Commentary: WASHINGTON, D.C. - Congresswoman Michelle Lujan Grisham sent the following letter to Governor Martinez requesting that she refrain from filing a request with the Centers for Medicare and Medicaid (CMS) to impose work requirements on Medicaid beneficiaries throughout New Mexico. Without Congressional authorization, the Trump Administration announced that states may start conditioning Medicaid edibility on meeting work requirements, which would create serious issues in the State. Instead, the Congresswoman stands ready to work with the Martinez Administration on strategies to increase economic growth and provide job training services to Medicaid beneficiaries in order to break the cycle of poverty in the State.
A copy of the letter can be found here. The text is below.
January 12, 2018
490 Old Santa Fe Trail
Dear Governor Martinez,
Yesterday, the Centers for Medicare and Medicaid (CMS) announced that they would allow states to apply for waivers to impose work requirements on Medicaid beneficiaries. Congress has never imposed any such conditions on eligibility or authorized such an action, which I believe is likely illegal under current law. However, I write to ask you not to make such a request, and instead, collaborate with me and other stakeholders on other strategies to create jobs and break the cycle of poverty in the State. As you know, approximately half of New Mexico’s population is currently receiving health care through Medicaid—one of the highest percentages in the nation. The vast majority of these beneficiaries are disabled, children, primary caretakers, or are already working. Further, New Mexico has the third highest unemployment rate in the country at 6.1%.
I am concerned that new work requirements would not only unfairly contribute to the erroneous stigma that beneficiaries don’t work, but could ultimately lead to many New Mexicans losing coverage—something that we both do not want. It is in many cases impossible to ask individuals who are struggling to make ends meet to find jobs that frankly do not exist. And an increase in the number of uninsured would cost the state more money in the long term as individuals avoid receiving preventative care or ignore their health issues. Small problems turn into big ones which will ultimately drive people to seek care in costly emergency rooms, costing millions of dollars and needless suffering.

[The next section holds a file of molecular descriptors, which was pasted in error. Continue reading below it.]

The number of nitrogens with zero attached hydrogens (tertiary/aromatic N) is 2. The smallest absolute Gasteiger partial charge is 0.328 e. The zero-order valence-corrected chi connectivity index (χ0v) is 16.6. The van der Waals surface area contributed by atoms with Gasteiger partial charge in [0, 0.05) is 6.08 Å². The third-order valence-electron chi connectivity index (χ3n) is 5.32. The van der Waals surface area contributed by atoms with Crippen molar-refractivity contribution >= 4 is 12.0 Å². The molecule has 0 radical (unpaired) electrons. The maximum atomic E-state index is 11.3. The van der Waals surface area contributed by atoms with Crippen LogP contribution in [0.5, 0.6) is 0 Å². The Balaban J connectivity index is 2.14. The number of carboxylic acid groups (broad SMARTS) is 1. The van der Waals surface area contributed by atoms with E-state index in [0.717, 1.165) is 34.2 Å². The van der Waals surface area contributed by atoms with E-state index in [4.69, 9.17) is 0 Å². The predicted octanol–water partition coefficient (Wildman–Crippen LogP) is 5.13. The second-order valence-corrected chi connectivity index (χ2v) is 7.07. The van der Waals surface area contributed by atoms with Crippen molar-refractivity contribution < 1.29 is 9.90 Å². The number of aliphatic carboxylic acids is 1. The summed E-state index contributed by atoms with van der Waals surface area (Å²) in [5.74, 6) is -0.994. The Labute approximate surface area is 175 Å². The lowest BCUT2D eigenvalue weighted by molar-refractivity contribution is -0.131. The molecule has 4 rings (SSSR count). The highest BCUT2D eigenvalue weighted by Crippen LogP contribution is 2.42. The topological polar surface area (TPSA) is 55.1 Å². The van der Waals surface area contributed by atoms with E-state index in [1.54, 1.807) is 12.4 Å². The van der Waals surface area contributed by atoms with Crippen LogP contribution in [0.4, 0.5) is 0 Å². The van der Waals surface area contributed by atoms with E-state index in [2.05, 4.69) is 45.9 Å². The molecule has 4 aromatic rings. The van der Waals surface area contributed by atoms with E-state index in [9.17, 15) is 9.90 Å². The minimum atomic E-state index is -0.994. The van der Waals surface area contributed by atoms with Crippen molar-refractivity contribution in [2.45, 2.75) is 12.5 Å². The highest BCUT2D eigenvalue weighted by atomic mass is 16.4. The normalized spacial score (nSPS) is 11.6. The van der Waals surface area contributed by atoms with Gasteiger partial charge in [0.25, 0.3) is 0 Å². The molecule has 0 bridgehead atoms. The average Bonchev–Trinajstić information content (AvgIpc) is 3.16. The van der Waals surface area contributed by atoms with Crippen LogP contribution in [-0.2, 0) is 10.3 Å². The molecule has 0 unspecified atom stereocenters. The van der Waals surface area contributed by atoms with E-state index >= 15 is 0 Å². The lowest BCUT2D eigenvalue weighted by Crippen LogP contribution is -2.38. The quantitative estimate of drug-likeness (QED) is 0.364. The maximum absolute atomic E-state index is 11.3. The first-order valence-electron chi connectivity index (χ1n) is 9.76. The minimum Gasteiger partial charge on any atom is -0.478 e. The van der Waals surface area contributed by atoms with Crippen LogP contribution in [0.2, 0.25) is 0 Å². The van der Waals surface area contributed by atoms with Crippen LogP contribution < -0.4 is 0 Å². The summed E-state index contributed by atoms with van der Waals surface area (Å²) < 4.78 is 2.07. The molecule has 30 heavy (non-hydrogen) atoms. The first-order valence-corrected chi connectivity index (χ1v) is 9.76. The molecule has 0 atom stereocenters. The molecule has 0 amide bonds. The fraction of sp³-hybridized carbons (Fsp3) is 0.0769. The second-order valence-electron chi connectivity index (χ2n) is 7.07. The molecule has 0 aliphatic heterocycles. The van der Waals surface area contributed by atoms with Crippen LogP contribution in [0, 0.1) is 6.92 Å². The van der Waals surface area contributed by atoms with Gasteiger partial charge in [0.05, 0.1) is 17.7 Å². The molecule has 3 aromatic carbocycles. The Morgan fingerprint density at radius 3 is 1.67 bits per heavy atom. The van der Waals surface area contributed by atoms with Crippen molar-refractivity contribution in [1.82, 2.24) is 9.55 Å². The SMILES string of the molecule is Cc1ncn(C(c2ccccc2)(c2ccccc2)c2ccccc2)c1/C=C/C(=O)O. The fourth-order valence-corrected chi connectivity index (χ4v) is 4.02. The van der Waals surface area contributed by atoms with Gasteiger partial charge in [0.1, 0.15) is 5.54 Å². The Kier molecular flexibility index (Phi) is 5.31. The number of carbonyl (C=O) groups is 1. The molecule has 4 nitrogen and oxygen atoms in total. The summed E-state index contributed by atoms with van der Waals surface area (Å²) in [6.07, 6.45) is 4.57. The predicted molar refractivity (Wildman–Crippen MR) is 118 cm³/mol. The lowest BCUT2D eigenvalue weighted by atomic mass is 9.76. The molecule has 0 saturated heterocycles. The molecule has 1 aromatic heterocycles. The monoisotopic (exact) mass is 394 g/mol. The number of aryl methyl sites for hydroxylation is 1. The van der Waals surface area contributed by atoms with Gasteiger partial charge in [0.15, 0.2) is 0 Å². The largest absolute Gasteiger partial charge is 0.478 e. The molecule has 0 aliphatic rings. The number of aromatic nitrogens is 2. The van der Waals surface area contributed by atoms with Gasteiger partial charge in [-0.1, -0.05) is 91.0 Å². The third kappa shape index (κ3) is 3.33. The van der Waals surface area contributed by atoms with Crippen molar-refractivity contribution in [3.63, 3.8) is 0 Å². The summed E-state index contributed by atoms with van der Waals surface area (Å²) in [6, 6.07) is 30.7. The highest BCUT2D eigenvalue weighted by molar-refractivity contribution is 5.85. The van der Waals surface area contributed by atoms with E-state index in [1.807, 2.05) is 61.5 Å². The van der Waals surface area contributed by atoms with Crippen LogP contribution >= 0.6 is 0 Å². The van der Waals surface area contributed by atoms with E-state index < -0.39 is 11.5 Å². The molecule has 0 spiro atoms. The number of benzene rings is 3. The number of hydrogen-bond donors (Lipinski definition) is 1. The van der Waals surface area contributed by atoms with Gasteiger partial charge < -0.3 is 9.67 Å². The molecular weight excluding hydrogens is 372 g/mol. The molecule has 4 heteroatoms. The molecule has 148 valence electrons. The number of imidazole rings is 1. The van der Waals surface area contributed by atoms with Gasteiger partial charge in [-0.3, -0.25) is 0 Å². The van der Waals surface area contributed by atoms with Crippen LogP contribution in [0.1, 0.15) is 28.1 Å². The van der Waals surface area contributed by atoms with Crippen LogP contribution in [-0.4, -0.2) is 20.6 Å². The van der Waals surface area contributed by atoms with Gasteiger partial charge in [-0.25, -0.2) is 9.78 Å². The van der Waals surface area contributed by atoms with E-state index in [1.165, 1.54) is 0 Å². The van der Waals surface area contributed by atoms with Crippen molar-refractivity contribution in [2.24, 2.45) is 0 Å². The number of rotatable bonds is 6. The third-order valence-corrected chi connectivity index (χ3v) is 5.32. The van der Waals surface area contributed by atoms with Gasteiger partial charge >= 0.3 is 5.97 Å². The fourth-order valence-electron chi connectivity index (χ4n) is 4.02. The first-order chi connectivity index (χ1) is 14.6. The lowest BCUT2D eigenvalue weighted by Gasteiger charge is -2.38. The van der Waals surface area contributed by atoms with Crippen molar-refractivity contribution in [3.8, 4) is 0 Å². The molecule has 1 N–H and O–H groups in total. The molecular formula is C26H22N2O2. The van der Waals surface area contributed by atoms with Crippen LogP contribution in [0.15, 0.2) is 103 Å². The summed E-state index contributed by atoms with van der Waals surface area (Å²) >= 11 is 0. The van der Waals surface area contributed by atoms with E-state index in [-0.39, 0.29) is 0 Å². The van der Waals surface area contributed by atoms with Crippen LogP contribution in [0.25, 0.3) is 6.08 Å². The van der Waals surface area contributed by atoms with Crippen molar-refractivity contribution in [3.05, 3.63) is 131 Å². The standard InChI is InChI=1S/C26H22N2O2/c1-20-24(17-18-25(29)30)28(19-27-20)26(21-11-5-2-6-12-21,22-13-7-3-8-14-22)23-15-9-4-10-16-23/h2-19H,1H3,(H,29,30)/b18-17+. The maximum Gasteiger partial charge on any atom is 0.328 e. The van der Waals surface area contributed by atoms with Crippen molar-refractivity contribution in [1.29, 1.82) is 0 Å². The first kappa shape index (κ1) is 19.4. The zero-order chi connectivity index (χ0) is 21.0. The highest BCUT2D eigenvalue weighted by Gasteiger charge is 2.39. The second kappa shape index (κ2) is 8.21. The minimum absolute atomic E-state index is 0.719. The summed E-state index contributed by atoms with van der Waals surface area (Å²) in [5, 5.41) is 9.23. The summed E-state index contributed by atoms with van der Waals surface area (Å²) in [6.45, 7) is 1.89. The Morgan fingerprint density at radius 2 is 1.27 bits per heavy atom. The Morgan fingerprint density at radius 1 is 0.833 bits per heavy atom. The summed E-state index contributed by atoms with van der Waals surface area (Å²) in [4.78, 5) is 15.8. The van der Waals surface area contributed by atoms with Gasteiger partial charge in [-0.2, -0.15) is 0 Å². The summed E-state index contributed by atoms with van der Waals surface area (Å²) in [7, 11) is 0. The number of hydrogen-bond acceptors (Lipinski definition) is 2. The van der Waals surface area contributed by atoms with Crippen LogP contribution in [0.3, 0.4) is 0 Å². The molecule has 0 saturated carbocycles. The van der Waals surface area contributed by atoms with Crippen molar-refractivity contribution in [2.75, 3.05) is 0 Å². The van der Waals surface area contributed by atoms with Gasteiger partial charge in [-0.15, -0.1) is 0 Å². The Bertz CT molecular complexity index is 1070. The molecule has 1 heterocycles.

I am also concerned with the State’s capacity to administer a Medicaid work requirement program, given issues regarding the implementation of the SNAP program and the CMS corrective action plan at the NM Human Services Department. Any State Medicaid work requirement program could encounter similar issues and result in individuals being inappropriately denied health care. Instead, I believe that resources should be used to expand services for New Mexico’s most vulnerable citizens, and I stand ready to ensure that the federal government partners with you in every way possible to accomplish that goal.
New Mexico has some of the worst health outcomes, highest uninsured rates, and highest unemployment rates of any state. I believe that new Medicaid requirements would exasperate all of those issues. However, I am convinced that there are other ways for the State to provide job training services and other help for Medicaid beneficiaries who have fallen on hard times. I would be happy to partner with you on those efforts.
Thank you for your kind consideration of my request.